Every time Gypsy pees on the floor, I can tell she’s ashamed. It’s a big mess, but I know she can’t help it. She’s trying her best. Until last year, Gypsy was perfectly housebroken. She’s always been an indoor dog. She slept in a dog bed in our bedroom and ventured outdoors only to take a walk and do her business until her health began to fail. She’d walk and sniff, leaving her calling card all around the neighborhood. Over the course of time, she couldn’t even keep up with our slow pace. These grew in frequency and duration as her yellow coat and dark muzzle whitened. Eventually, she couldn’t make it more than two blocks, then one, and soon I was carrying her home in my arms.

Despite her arthritis medicine, Gypsy is wobbly upon awakening. Last time she fell down the steps, she was sore for five days. I prepare to lift her gently out of her bed, where she lies half-in and half-out. She’s never been a lap dog, and now she jerks awake, squirming and resisting. Who knows from what dream I’ve awakened her. In a moment, her panic subsides and she allows me to pick her up.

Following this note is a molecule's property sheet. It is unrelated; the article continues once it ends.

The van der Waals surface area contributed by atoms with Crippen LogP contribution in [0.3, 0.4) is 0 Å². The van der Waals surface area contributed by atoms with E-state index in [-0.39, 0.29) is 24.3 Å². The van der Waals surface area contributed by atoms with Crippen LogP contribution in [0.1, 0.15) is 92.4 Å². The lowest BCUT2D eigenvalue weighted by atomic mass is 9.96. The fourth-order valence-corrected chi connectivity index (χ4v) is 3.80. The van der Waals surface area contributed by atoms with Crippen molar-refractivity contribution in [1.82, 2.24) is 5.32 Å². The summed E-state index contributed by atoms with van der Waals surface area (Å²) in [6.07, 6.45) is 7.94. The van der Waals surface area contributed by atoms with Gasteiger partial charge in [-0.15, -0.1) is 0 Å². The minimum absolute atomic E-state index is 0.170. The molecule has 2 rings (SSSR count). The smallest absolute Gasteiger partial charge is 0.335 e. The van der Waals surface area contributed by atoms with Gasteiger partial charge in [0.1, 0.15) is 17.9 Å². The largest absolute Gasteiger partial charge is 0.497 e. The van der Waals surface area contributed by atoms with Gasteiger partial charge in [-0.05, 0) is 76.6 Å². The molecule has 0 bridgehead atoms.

During the day, we pen her in the small hallway between kitchen and bathroom with a yard sale lattice baby-gate. Every afternoon when I return from work, I find puddles. Sometimes as I get out a mop, I’m so aggravated I bark at the dog. Once, while I hosed down the bathmat Gypsy sleeps on all day, my daughter overheard me saying, “When are you going to go on and die and get it over with?”

“Mom!” she scolded. “How can you say that? Poor Gyp!” Gypsy looked up at me as if to say, See where that gets you, Missy.

She’s always been such a sweet-natured dog, loyal and affectionate and playful, but as I open the door to put her out, I note her pathetic thinning tail, bony rib cage and dark trusting eyes. The fog hovers outside our back door, a dark mist so thick I can’t see beyond the screened porch to the deck I know is out there.